Boston  starter Nick Pivetta is doused with ice water after throwing a two-hitter against the Houston Astros Wednesday night at Fenway Park. Charles Krupa/Associated Press

BOSTON — The Astros littered the seats of Fenway Park with home runs during their rout of the Red Sox on Tuesday.

A day later, Boston pitcher Nick Pivetta barely allowed Houston to put the ball in play.

Pivetta pitched a two-hitter, Xander Bogaerts hit a solo home run, Rafael Devers added an RBI double and the Red Sox beat the Astros 5-1 on Wednesday night in the rubber match of their three-game series.

It marked the first complete game by a Red Sox pitcher since Chris Sale on June 5, 2019, at Kansas City. It was the first at Fenway Park since Rick Porcello against the New York Yankees on Aug. 3, 2018.

“He had that look. He had it,” Red Sox Manager Alex Cora said. “From the bullpen, he came in, he gets into this – he goes somewhere else mentally.”

It was the fourth complete game in the major leagues this season after Ryan Detmers’ no-hitter for the Los Angeles Angels, Walker Bueher’s three-hitter for the Los Angeles Dodgers and Patrick Corbin’s nine-hit effort for Washington.


It also marked the second straight victory for Pivetta (2-4), who has bounced back from a horrible April in which he lost three of four starts and saw his ERA balloon as high as 8.27.

“I didn’t want to come out,” Pivetta said. “I felt good. I felt confident. I was in the zone. They weren’t taking great hacks against me, so I just kind of ran with that.”

Pivetta gave up a leadoff home run to Jose Altuve, but settled down to retire the next 18 batters as Boston built its lead. The Astros didn’t get their second hit of the day until Michael Brantley led off the seventh inning with a double.

Pivetta finished with eight strikeouts and didn’t issue a walk. He threw 112 pitches, 78 for strikes.

Kike Hernandez and Christian Vazquez added RBI singles for Boston, which took 2 of 3 from the team that beat them in the ALCS last season.

“This is why you love baseball right?” Cora said. “To go from what happened last night to a 10-pitch at-bat homer and it looked like, `Oh boy, here we go again.’ He did an outstanding job.”


Houston’s Luis Garcia (3-2) lasted four innings, allowing five hits, five runs (three earned), three walks and a home run, striking out four. It matched his shortest outing this season, another four-inning day in his first start on April 12.

Altuve opened the game by battling Pivetta for 10 pitches before getting under a 95-mph fastball and lifting a fly ball over the fence in center field for his eighth homer of the season to put the Astros in front 1-0.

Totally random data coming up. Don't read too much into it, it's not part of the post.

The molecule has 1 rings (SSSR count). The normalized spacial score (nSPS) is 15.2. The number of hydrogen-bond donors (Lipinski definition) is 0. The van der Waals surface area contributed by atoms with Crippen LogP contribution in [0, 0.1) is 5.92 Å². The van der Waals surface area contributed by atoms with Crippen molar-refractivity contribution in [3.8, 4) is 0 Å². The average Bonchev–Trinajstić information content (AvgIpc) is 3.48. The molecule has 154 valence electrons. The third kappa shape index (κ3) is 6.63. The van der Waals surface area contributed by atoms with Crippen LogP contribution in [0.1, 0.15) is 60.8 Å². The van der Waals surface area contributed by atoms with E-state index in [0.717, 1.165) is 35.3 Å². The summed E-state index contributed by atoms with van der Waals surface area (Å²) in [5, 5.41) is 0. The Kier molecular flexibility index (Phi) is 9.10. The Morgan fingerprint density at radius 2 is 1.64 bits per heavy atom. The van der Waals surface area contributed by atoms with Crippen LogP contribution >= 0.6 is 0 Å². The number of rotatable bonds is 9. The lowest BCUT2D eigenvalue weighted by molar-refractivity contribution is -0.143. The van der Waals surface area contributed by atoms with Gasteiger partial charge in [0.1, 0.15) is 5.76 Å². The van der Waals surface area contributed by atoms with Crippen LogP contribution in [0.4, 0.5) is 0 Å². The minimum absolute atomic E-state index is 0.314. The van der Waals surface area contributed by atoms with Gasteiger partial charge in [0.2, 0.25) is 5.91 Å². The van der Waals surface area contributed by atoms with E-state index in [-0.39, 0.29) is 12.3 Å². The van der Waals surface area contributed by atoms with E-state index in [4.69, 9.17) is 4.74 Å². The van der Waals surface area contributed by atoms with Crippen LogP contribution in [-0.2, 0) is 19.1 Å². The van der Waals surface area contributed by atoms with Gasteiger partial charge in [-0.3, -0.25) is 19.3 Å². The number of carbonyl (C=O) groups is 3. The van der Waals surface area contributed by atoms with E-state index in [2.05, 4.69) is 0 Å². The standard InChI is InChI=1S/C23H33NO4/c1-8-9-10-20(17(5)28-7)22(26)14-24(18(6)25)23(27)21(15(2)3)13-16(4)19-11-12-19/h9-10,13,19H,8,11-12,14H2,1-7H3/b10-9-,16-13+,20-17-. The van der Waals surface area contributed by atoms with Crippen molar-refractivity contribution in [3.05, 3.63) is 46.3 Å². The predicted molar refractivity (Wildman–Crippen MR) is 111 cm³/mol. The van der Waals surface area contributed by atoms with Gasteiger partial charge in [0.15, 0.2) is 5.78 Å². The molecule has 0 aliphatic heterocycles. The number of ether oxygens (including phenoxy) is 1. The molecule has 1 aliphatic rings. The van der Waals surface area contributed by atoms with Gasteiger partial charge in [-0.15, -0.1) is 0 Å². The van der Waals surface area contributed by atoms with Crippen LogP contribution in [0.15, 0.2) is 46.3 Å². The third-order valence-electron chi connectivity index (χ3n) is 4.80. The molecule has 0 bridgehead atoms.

Devers got aboard with a one-out triple during Boston’s half of the first and scored off J.D. Martinez’s sacrifice fly to right to tie it.

Bogaerts was next and jumped all over Garcia’s third pitch, hitting a high line drive just over the top of the Green Monster for his fourth home run of the season to make it 2-1.

Hernandez reached via a throwing error on Jeremy Pena in the third inning. He then scored on Devers’ double off the Monster.

Boston added two more in the fourth via back-to-back RBI singles by Vazquez and Hernandez to stretch the lead to 5-1.


SHORTSTOP XANDER Bogaerts might be willing to let his agent, Scott Boras, negotiate an extension during the regular season but it appears Boras isn’t interested in doing so. According to The Boston Globe, Boras said he was unwilling to hold any talks until this fall at the earliest.

“There won’t be any negotiations during the season. That’s our stance,” Boras told The Globe.

Bogaerts, who has posted a .338 average and .865 OPS in 35 games this year, can opt out of his contract at the end of the season and is expected to do because he will earn more on the open market (likely $30-35 million per year) than if he played out the rest of his deal ($20 million per year for three years).

The shortstop discussed an extension with the Red Sox during spring training but the sides did not make progress. It was reported that Boston offered him a below-market, four-year, $90 million deal; notably, no one on either side has denied the report.

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